Hydropower

NOAA

Regional power managers are meeting in Portland this week. One issue they're looking at is how drought conditions across the Northwest may affect the region's supply of hydropower.

Water supply forecasts are looking bleak for many Northwest rivers this year. Snowpack levels in many areas are far below average, and they're not likely to improve.

John Fazio is a power systems analyst for the Northwest Power and Conservation Council. He said that will mean less water in rivers and less hydropower.

Portland Now Generating Hydropower In Its Water Pipes

Jan 21, 2015
Daniel Kulinski / Flickr

A Portland start-up is tapping a new source of renewable power inside the city's water pipes. The new system uses the power of gravity in the city's water pipes.

Lucid Energy has installed four small hydroelectric generators in a pipe that carries drinking water to the city. They will produce enough electricity to power 150 homes.

Company CEO Gregg Semler says this kind of hydropower doesn't disrupt fish or natural stream flows the way dams do. And it supplies a continuous source of renewable energy unlike wind and solar.

Wikimedia Commons

Chances are your utility bill has gone up this year. One small part of the reason may be that you’re paying for electricity that was never generated. From Jefferson Public Radio, Liam Moriarty takes a look at how Northwest electricity customers got saddled with more than $2.5 million in payments for power they didn’t use.

Joe Nicora / Flickr

If the Northwest continues to operate dams as it does now, the region could be left with 20 percent less hydropower by 2080.

The American negotiating position became clearer Friday in what promises to be difficult bargaining to update a water treaty with Canada.

Here's a little known fact that may affect your power bill: Every year, public utilities in the Northwest give British Columbia several hundred million dollars worth of electricity. That's to compensate Canada for managing the upper Columbia River to minimize flooding and maximize hydropower downstream.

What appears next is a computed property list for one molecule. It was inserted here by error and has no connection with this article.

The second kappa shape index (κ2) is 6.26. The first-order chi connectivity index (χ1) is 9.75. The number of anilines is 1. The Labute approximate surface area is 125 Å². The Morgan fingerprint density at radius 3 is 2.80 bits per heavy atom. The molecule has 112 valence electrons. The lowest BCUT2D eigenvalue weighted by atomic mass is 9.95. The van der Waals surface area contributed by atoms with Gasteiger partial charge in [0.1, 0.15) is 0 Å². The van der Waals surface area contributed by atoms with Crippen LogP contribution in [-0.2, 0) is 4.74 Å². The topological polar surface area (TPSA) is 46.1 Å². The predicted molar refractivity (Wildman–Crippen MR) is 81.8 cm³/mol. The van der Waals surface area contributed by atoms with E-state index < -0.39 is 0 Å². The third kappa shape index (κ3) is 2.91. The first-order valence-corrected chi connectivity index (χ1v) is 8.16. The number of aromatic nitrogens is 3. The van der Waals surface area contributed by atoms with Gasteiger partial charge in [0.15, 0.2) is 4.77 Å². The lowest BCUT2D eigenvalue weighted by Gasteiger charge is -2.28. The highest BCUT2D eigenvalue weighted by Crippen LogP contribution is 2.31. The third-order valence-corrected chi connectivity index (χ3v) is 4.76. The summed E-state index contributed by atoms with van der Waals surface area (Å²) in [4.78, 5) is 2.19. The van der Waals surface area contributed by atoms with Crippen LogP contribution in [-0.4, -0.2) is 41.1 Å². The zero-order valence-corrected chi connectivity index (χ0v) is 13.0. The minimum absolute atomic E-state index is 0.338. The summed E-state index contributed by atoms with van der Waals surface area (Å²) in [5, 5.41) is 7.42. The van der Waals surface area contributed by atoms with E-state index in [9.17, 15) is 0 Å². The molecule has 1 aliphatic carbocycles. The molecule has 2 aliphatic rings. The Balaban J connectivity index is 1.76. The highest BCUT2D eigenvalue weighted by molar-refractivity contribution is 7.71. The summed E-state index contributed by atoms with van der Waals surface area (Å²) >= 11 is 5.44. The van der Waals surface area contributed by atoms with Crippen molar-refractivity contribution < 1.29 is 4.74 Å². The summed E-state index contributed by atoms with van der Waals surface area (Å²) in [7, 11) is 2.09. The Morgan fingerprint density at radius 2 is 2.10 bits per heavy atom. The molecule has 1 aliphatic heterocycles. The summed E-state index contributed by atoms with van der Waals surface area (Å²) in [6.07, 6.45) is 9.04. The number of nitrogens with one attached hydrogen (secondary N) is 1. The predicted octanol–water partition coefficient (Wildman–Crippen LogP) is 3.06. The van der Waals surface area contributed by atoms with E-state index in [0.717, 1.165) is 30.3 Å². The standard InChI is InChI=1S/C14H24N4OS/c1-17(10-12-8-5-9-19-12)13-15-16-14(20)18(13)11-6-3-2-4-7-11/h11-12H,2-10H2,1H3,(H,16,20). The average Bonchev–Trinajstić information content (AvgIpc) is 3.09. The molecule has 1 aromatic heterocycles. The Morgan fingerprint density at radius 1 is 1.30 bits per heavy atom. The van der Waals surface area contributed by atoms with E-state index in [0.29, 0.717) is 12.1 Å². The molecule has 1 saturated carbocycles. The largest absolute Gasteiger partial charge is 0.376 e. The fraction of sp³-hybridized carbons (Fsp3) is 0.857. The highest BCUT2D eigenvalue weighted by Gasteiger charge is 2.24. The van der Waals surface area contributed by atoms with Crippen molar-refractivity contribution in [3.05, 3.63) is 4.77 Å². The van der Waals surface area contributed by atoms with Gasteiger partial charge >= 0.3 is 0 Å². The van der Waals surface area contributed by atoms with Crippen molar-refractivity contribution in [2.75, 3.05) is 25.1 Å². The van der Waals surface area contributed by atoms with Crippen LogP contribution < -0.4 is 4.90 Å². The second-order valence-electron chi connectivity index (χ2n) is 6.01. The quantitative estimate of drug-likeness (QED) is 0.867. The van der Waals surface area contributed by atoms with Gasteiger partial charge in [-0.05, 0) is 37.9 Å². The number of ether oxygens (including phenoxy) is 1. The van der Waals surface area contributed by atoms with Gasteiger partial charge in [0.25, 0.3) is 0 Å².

Americans are pushing for a better deal, but the B.C. government is preparing to defend what's now considered an entitlement.

Snohomish County PUD

An effort to streamline the regulatory process for small hydropower dams is generating a rare moment of bipartisanship in Congress. Two bills sailed through a Senate committee Wednesday. They've already passed the House. Correspondent Jessica Robinson has more.

U.S. Bureau of Reclamation

The Bonneville Power Administration’s long-serving chief is stepping down. Steve Wright was the acting BPA administrator in 2000, when the western U.S. was struggling with an energy crisis. He served as permanent head for a decade and now says he’s retiring in January.

Courtesy of Riverbank Power

If you thought the great dam building era of the Northwest was long over, you might be mistaken. But we're not talking about damming rivers here. This is about building long earthen dams to make new off-stream hydropower reservoirs. They're being designed to act as giant batteries and shock absorbers for the electric grid. Correspondent Tom Banse explains.

Photo by Ashley Ahearn / Northwest News Network

SKYKOMISH RIVER, Wash. -- The Skykomish is one of the only major rivers in Washington that has not been dammed for hydropower. The river runs from the Cascade Mountains and empties into Northern Puget Sound. It’s a hot spot for wildlife and outdoor recreation. It could also be a hotspot for hydropower. Ashley Ahearn reports.